Carnegie Mellon University President Jared Leigh Cohon has been trying to push “digital education” as the next big revolution in the sector.
Just a few years ago, Cohon, one of the most respected educational administrator in the US, met Apple CEO Steve Jobs, requesting him to insert an application to deliver undergraduate courses on the iconic iPhone, on an experimental basis.
Jobs refused point-blank, saying educational applications were “boring”.
Cohon, however got a more encouraging response from Facebook’s maverick co-founder, Mark Zuckerberg. He went to him with a simple offering — digital education is good, but it misses out on social interaction that students develop while living on the campus. So could Facebook fill in this gap in the digital platform? Zuckerberg told Cohon he did not understand the digital education business, but he would be willing to integrate Facebook if the university built applications for such an interaction.
Cohon says: “Digital education is a disruptive technology, as it could bring education at a lower cost to the masses. But, more important, it is an ideal way to reach markets like India, where cost is a key factor and the majority knows English.”
Mellon may be a private university, charging a steep $50,000 annually with no scholarships at the undergraduate level — certainly more expensive than other competing US universities. But the high costs have not deterred Indian students from coming here in droves. They constitute over 8 per cent of Mellon’s 11,000-strong student fraternity, and, as many as 150 of them are in the undergraduate studies. This is the reason why Mellon is aggressively pushing, despite its constraints in making India one of the key markets in its ambition to become a global university.
“Our strategy in India is clear — we will collaborate with local institutions, as we don’t have huge resources to invest. We will offer our faculty, courses and technology. India is surely one key market for us,” says the soft-spoken Cohon. As part of that gameplan, Mellon has tied up with Shiv Nadar Foundation and is offering undergraduate courses in their university in engineering, mechanics and computers. In the four-year course, students study for two years at Mellon and two in India, and get a Mellon degree.
But the next step is to go for post-graduate studies as well as research with the Nadars, though no time period has been envisaged for this. Cohon is also looking at tying up with Indian companies to set up centres for research and post-graduate programmes for their employees. He says Mellon has been able to commercialise products and technology developed in its labs and research centres. “We can collaborate with companies or institutions like the Indian Institute of Technology to commercialise products or technology built in labs,” says Cohon.
Mellon is also open to the Indian corporate sector providing funds, which could be used for financial assistance to students in the US. But, he also believes that the chances of such deals is rare, as Indian companies are more keen on setting up their own universities and foundations of education within India.
Mellon believes the experimental digital education model could be an attractive proposition for markets like India, where most students know English. Building the course material, of course, costs a lot — about $1 million for one course, but the cost can be spread across a larger number of students. Cohon says: “Of course, the key issue is to ensure quality of content and have intelligence built into the software to assess whether a student is learning. Surely, these programs that we are now working on at the undergraduate level will be prepared at a fraction of the cost of a physical course, but a business model has to be built.”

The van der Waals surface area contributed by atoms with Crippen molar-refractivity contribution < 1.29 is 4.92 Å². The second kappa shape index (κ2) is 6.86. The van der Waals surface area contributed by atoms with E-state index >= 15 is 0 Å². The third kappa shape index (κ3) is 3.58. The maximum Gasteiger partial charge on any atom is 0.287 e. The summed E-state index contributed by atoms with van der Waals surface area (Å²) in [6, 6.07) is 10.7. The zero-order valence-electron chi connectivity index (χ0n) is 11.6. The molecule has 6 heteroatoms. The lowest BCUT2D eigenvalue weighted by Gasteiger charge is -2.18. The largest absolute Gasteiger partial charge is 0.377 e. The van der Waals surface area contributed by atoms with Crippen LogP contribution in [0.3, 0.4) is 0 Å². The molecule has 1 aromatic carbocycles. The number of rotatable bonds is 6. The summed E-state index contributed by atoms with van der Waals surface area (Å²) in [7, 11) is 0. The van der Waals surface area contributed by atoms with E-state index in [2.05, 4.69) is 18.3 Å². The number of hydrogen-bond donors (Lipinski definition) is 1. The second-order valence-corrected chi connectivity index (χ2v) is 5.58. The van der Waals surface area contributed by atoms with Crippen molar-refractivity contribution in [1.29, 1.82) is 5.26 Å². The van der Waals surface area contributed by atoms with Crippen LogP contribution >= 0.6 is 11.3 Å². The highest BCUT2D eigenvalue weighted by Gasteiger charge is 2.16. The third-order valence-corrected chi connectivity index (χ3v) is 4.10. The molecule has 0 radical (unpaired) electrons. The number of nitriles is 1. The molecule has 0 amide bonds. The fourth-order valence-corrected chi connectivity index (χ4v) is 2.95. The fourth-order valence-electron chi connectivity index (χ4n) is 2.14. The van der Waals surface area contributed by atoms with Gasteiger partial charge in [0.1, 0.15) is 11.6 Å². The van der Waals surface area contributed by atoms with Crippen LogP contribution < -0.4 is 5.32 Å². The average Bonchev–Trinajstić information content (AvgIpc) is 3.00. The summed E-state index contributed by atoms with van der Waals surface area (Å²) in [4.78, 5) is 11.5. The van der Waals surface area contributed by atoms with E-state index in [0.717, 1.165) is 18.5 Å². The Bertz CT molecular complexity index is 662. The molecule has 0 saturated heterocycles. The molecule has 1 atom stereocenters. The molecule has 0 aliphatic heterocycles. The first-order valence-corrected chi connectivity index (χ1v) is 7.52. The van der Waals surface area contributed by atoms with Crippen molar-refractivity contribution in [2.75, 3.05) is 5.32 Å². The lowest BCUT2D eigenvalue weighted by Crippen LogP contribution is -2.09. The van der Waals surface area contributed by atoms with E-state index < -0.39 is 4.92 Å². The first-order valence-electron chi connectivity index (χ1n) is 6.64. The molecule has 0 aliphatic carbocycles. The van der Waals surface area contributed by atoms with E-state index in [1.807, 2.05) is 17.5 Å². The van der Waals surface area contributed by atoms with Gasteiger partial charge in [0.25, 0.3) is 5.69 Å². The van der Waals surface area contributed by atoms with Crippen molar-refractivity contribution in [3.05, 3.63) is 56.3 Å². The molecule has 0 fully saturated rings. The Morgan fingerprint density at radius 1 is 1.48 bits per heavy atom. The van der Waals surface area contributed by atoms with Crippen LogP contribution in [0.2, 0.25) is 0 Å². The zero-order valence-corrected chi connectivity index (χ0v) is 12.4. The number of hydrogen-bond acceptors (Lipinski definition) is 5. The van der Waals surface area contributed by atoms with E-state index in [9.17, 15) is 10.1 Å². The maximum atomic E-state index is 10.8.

Have US universities fundamentally changed after the financial meltdown and 9/11? Are these universities losing their earlier attractiveness? Cohon answers in the affirmative. He says there are three things. One, in the aftermath of 9/11, there has been a significant rise of universities in Australia, Singapore and western Europe, especially because getting student visas in the US was getting increasingly difficult. Two, the financial meltdown obviously meant that many of the rich families and companies, who funded universities, reduced their support. So financial assistance dried up. And three, non-US universities are improving in terms of quality and are also cheaper in many cases.
Mellon, however, has already taken rapid strides globally. It has set up a Mellon campus in Qatar, and is running programmes in Greece, Portugal, Australia and Singapore, to name a few. In Qatar, for instance, the financing of the campus, including paying the staff is completely taken care of by the Qatar Foundation. In Portual, its programmes are supported by the government, which wants the country to become a higher educational hub. In Greece, it is supported by a local telecom company.
So, is Mellon looking for government financial support? Cohon rules that out, saying the Indian government already has many other areas in education that it has to look at on priority. But, he is looking forward to a legal framework that would define the entry of foreign universities into the country.
Cohon also wants the perception that Mellon charges heavily and makes massive profits to change in India. “We are a not-for-profit organisation and our fees are higher because we are a privately run institution,” quips Cohon.